Crypto Gets Its First Banking Crisis

Photo-Illustration: Intelligencer; Photo: Getty Images

The months-long slide in crypto markets has, for the most part, been a kind of contained demolition. But the fallout is starting to spread.

The collapse is now affecting the corporate and financial infrastructure of the digital currency realm. The question of how much trouble – and how much contagion – is yet to come came with great relief when Voyager Digital, a New Jersey-based lender and central to the crypto market, announced that it had filed a Chapter 11 bankruptcy filing in Manhattan federal court on Wednesday. . What made Voyager’s implosion so shocking was that, in an industry plagued by apparent fraud and sleazy personas, there was a company that had strived for the kind of stability and transparency that one would expect from a traditional financial company. It went public on the Toronto Stock Exchange in 2019. Co-founders included the CEO of the professional arm of E*Trade and the founding chief technology officer of Uber as well as executives from Morgan Stanley and Warner Music. And he’s gotten the backing of Sam Bankman-Fried, the co-founder of crypto exchange FTX and hedge fund Alameda Research — and even though the guy looks like he’s fixing iPhone screens for his d summer, he has a net worth of $10 billion.

Voyager’s main business was to act as an intermediary between buyers and sellers of crypto. He lured in depositors’ money with exorbitant interest rates, then turned around to let a particular hedge fund, Three Arrows Capital, deal with a very large portion of that borrowed capital. Unfortunately for Voyager, Singapore- and Dubai-based Three Arrows exploded last month in a supernova of what is, at best, speculative stupidity. The result? Voyager is now telling customers that he is unable to access their money while he is in court, although he may be left with some of their money after everything is over. the process.

Of course, Voyager isn’t the only one facing tough times. The crypto market as a whole lost two-thirds of its total value, falling to around $900 billion after peaking around $3.3 trillion in November. Any descent that far and that quickly causes casualties. What is becoming clearer now is the role that crypto lenders – an unglamorous but crucial node in the financial ecosystem – have played in the market downfall. Another lender, Genesis, is said to have lost hundreds of millions of dollars, also due to its exposure to Three Arrows. Various other major crypto companies also reduced withdrawals, including Celsius, BlockFi, Babel Finance, and CoinLoan. Even lender Vauld, backed by Silicon Valley royalty like Peter Thiel, is calling it as holders race for exits. With Celsius and BlockFi – two of the largest lenders – each holding just over $10 billion in customer deposits as of June, and Voyager filing a report saying it holds over $1 billion in assets and liabilities, this has effectively sucked up tens of billions of dollars of tradable crypto from a market that is already crashing.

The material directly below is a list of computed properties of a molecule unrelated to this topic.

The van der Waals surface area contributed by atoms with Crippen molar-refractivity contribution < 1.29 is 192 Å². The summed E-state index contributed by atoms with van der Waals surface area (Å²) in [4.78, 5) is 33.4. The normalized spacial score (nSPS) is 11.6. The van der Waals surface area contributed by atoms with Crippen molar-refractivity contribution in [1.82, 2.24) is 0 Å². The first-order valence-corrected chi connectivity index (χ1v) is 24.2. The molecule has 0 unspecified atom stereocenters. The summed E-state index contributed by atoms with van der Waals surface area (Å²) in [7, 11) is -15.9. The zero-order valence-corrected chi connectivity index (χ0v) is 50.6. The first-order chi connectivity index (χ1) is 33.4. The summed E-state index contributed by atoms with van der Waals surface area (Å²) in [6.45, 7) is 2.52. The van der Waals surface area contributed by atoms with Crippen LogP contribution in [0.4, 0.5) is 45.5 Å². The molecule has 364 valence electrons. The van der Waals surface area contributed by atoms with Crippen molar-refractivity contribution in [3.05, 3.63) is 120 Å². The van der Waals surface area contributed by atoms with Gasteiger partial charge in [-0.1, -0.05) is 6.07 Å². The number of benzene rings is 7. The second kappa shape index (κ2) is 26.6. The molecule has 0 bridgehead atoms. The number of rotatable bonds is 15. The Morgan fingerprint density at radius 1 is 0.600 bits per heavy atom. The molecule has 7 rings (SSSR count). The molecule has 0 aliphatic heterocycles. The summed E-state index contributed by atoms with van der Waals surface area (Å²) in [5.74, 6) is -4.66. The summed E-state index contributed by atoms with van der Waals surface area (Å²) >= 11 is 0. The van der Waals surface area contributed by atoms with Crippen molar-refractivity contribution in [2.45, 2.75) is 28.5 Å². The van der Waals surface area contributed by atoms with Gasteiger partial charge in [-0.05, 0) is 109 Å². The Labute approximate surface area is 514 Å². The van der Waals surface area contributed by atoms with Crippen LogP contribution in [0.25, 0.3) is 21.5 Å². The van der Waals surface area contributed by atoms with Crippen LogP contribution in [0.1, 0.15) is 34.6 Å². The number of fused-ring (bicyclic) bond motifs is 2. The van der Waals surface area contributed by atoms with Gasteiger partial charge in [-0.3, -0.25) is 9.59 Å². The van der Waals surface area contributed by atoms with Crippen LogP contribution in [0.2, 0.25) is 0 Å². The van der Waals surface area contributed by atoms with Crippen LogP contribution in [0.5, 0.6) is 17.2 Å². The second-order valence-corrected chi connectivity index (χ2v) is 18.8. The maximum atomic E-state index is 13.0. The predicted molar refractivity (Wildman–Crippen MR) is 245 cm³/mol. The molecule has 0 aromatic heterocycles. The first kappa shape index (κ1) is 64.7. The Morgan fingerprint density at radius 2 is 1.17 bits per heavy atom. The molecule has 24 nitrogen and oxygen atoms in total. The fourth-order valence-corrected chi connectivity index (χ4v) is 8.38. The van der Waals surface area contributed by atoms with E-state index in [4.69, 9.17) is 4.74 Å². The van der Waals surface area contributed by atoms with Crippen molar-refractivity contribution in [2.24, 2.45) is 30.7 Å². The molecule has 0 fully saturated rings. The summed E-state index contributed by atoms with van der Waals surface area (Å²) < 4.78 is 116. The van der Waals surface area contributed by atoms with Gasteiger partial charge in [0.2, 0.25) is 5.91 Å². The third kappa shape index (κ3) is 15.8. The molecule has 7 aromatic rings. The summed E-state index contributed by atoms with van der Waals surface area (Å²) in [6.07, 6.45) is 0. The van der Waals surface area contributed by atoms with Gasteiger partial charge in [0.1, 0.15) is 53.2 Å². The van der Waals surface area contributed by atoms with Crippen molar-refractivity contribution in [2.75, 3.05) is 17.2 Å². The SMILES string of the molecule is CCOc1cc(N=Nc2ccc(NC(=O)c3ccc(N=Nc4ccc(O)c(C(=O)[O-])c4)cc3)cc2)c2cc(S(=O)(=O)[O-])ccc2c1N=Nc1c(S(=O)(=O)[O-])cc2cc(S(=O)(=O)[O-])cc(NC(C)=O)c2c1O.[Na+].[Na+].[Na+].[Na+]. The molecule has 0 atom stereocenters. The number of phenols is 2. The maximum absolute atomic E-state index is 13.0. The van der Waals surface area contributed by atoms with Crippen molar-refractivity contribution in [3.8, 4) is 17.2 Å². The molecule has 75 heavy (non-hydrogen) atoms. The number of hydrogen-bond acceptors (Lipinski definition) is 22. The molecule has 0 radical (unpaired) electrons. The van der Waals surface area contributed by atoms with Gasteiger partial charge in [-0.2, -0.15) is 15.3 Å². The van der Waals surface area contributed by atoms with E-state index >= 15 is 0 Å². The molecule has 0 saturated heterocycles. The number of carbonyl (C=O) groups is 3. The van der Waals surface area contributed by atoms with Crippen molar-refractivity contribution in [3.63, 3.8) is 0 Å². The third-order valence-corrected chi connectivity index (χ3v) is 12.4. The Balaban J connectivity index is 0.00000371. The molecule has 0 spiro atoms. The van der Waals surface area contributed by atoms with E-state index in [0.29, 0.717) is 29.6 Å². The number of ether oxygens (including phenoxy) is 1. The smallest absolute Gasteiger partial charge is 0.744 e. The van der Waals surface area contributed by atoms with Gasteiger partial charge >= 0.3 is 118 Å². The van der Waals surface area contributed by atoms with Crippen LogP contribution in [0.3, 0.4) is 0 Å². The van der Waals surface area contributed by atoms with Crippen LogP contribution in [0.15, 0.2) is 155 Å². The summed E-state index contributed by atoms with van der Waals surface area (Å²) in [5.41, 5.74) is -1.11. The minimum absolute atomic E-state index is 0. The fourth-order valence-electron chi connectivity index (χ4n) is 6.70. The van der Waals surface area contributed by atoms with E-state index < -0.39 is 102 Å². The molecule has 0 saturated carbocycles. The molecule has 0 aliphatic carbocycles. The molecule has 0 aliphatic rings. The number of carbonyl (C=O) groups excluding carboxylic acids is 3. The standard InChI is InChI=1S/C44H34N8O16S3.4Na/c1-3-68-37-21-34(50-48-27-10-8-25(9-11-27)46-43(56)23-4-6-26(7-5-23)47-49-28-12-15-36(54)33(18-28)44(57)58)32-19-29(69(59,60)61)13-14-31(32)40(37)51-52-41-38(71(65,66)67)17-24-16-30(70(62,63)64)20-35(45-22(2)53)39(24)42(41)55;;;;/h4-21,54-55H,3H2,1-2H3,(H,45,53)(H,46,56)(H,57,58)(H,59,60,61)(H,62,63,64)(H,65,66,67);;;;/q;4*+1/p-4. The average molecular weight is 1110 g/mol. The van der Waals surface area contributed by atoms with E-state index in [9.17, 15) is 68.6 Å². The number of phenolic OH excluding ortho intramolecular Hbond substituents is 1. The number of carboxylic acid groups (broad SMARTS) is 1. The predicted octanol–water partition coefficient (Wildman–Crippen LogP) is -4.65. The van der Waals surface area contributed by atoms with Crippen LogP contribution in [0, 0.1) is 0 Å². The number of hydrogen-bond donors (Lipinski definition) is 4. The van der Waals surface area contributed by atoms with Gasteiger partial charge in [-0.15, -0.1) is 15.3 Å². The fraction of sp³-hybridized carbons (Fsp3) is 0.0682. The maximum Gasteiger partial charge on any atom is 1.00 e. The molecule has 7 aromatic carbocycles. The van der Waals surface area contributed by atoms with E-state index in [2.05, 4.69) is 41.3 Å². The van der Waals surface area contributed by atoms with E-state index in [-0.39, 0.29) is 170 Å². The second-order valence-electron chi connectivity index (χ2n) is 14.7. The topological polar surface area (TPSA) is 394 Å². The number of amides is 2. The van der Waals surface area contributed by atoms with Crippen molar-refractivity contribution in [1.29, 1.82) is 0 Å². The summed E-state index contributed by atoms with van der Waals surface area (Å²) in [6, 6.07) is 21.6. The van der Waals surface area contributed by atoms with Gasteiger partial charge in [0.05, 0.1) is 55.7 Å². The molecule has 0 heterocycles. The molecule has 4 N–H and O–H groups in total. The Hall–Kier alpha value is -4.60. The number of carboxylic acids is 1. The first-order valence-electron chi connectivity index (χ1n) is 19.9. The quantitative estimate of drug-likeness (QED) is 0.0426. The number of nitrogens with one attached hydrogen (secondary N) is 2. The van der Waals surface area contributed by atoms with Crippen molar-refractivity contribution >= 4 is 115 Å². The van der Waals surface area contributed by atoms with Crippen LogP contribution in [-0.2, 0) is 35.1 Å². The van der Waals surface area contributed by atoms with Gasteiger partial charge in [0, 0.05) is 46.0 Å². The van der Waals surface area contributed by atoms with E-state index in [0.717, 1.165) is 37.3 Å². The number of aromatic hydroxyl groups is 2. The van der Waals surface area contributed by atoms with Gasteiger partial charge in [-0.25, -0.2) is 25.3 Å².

At their core, crypto lenders operate like your typical Chase branch, taking money from people and lending it to other investors for a fee – except they do it without the regulations that apply to traditional banks. That doesn’t mean what they’re doing is illegal (although a few, including Celsius and BlockFi, have been investigated or had to pay fines), but banks do have rules about leverage, essentially limits on how they can use customer deposits. These regulations exist for a reason: loans are bets that a company, or a person, will repay the bank. What we are seeing now is that these crypto companies lent out too much money at a very bad time. Now, to survive, they need to hold on to their deposits (want your money back? Bad luck!) while seeking legal protection from bankruptcy courts and bailouts from wealthy crypto investors. In the latter capacity, Bankman-Fried, in particular, was happy to step in and spread the money, funneling hundreds of millions of dollars into BlockFi and Voyager. It’s a spending spree that could end up giving it extensive, perhaps unprecedented, control over the crypto markets of the future. He says he still has billions in untapped funds if he needs to step in and save more businesses.

The current woes did not come out of nowhere. The global inflation crisis and rising interest rates sucked money from the financial system in May, when TerraUSD and Luna, two of the biggest digital currencies, crashed, wiping out some $60 billion from markets. These currencies were backed by a loan program subsidized in part by Three Arrows, which was also a large holder of these now nearly worthless tokens. As broader crypto markets tumbled, Three Arrows struggled to meet its obligations and was forced to file for bankruptcy protection in New York after a court in the British Virgin Islands ordered it to withdraw. liquidate.

The details of Voyager’s restructuring here are complex, but the bottom line is that the little guys – including some with the most to lose – are going to have to wait to get their money.

Market crashes have no easy solutions. The sheer size of Voyager’s balance sheet means it has deep obligations to the wider world of crypto finance. The money he raised helped support the broader crypto market, and now market demands dictate who gets paid, if someone gets their money back.

At the end of it all, there are still hard questions to answer: How much money would it take to get all these lenders back to normal? What would be different in the next run on crypto banks? With so many lenders stopping withdrawals, it’s unclear how big the contagion could be or if there’s anything that could stop it.